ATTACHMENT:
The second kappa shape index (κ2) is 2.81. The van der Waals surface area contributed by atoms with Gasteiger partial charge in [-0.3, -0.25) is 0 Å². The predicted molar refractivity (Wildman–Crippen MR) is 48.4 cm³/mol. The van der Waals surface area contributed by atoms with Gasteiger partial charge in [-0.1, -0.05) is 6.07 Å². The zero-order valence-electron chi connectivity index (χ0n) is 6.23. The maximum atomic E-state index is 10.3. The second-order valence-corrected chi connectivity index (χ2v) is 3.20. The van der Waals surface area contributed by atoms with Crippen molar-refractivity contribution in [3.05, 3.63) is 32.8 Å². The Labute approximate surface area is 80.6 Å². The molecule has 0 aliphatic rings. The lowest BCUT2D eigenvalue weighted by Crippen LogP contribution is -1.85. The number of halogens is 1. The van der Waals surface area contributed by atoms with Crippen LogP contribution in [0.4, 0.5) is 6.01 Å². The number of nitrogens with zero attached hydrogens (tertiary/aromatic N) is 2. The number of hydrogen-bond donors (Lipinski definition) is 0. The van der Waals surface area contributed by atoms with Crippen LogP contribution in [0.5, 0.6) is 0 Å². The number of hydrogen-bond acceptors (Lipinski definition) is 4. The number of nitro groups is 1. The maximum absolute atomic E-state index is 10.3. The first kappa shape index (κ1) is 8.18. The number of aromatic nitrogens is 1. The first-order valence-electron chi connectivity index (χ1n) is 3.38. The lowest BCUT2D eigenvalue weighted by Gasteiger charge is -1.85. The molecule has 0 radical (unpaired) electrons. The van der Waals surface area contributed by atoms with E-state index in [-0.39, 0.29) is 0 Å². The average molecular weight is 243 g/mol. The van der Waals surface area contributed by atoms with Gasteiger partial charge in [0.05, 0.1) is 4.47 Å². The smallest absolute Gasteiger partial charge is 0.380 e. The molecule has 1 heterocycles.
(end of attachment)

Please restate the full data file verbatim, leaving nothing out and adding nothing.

The second kappa shape index (κ2) is 2.81. The van der Waals surface area contributed by atoms with Gasteiger partial charge in [-0.3, -0.25) is 0 Å². The predicted molar refractivity (Wildman–Crippen MR) is 48.4 cm³/mol. The van der Waals surface area contributed by atoms with Gasteiger partial charge in [-0.1, -0.05) is 6.07 Å². The zero-order valence-electron chi connectivity index (χ0n) is 6.23. The maximum atomic E-state index is 10.3. The second-order valence-corrected chi connectivity index (χ2v) is 3.20. The van der Waals surface area contributed by atoms with Crippen molar-refractivity contribution in [3.05, 3.63) is 32.8 Å². The Labute approximate surface area is 80.6 Å². The molecule has 0 aliphatic rings. The lowest BCUT2D eigenvalue weighted by Crippen LogP contribution is -1.85. The number of halogens is 1. The van der Waals surface area contributed by atoms with Crippen LogP contribution in [0.4, 0.5) is 6.01 Å². The number of nitrogens with zero attached hydrogens (tertiary/aromatic N) is 2. The number of hydrogen-bond donors (Lipinski definition) is 0. The van der Waals surface area contributed by atoms with Crippen LogP contribution in [0.5, 0.6) is 0 Å². The number of hydrogen-bond acceptors (Lipinski definition) is 4. The number of nitro groups is 1. The maximum absolute atomic E-state index is 10.3. The first kappa shape index (κ1) is 8.18. The number of aromatic nitrogens is 1. The first-order valence-electron chi connectivity index (χ1n) is 3.38. The lowest BCUT2D eigenvalue weighted by Gasteiger charge is -1.85. The molecule has 0 radical (unpaired) electrons. The van der Waals surface area contributed by atoms with E-state index in [-0.39, 0.29) is 0 Å². The average molecular weight is 243 g/mol. The van der Waals surface area contributed by atoms with Gasteiger partial charge in [0.05, 0.1) is 4.47 Å². The smallest absolute Gasteiger partial charge is 0.380 e. The molecule has 1 heterocycles.